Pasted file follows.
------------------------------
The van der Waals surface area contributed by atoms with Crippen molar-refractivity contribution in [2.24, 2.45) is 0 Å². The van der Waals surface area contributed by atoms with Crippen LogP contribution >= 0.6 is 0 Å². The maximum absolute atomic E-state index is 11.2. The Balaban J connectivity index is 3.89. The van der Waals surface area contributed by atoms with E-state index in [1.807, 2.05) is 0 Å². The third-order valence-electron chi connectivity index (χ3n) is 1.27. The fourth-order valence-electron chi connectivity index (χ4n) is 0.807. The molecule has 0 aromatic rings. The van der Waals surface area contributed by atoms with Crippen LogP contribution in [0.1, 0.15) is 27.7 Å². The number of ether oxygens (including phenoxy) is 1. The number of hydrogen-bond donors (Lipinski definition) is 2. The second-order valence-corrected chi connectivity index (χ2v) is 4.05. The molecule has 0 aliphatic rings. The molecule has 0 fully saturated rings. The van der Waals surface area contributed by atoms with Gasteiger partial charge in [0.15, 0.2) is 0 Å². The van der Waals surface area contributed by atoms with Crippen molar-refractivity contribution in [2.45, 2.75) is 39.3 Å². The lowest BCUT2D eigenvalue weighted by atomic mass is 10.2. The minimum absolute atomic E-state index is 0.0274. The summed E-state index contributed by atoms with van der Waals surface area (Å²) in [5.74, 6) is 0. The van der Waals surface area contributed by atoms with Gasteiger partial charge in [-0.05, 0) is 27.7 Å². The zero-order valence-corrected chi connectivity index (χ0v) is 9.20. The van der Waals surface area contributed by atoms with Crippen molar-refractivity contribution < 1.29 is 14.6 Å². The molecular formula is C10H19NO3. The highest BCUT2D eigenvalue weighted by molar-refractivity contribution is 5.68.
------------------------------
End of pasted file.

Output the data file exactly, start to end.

The van der Waals surface area contributed by atoms with Crippen molar-refractivity contribution in [2.24, 2.45) is 0 Å². The van der Waals surface area contributed by atoms with Crippen LogP contribution >= 0.6 is 0 Å². The maximum absolute atomic E-state index is 11.2. The Balaban J connectivity index is 3.89. The van der Waals surface area contributed by atoms with E-state index in [1.807, 2.05) is 0 Å². The third-order valence-electron chi connectivity index (χ3n) is 1.27. The fourth-order valence-electron chi connectivity index (χ4n) is 0.807. The molecule has 0 aromatic rings. The van der Waals surface area contributed by atoms with Crippen LogP contribution in [0.1, 0.15) is 27.7 Å². The number of ether oxygens (including phenoxy) is 1. The number of hydrogen-bond donors (Lipinski definition) is 2. The second-order valence-corrected chi connectivity index (χ2v) is 4.05. The molecule has 0 aliphatic rings. The molecule has 0 fully saturated rings. The van der Waals surface area contributed by atoms with Gasteiger partial charge in [0.15, 0.2) is 0 Å². The van der Waals surface area contributed by atoms with Crippen molar-refractivity contribution in [2.45, 2.75) is 39.3 Å². The lowest BCUT2D eigenvalue weighted by atomic mass is 10.2. The minimum absolute atomic E-state index is 0.0274. The summed E-state index contributed by atoms with van der Waals surface area (Å²) in [5.74, 6) is 0. The van der Waals surface area contributed by atoms with Gasteiger partial charge in [-0.05, 0) is 27.7 Å². The zero-order valence-corrected chi connectivity index (χ0v) is 9.20. The van der Waals surface area contributed by atoms with Crippen molar-refractivity contribution < 1.29 is 14.6 Å². The molecular formula is C10H19NO3. The highest BCUT2D eigenvalue weighted by molar-refractivity contribution is 5.68.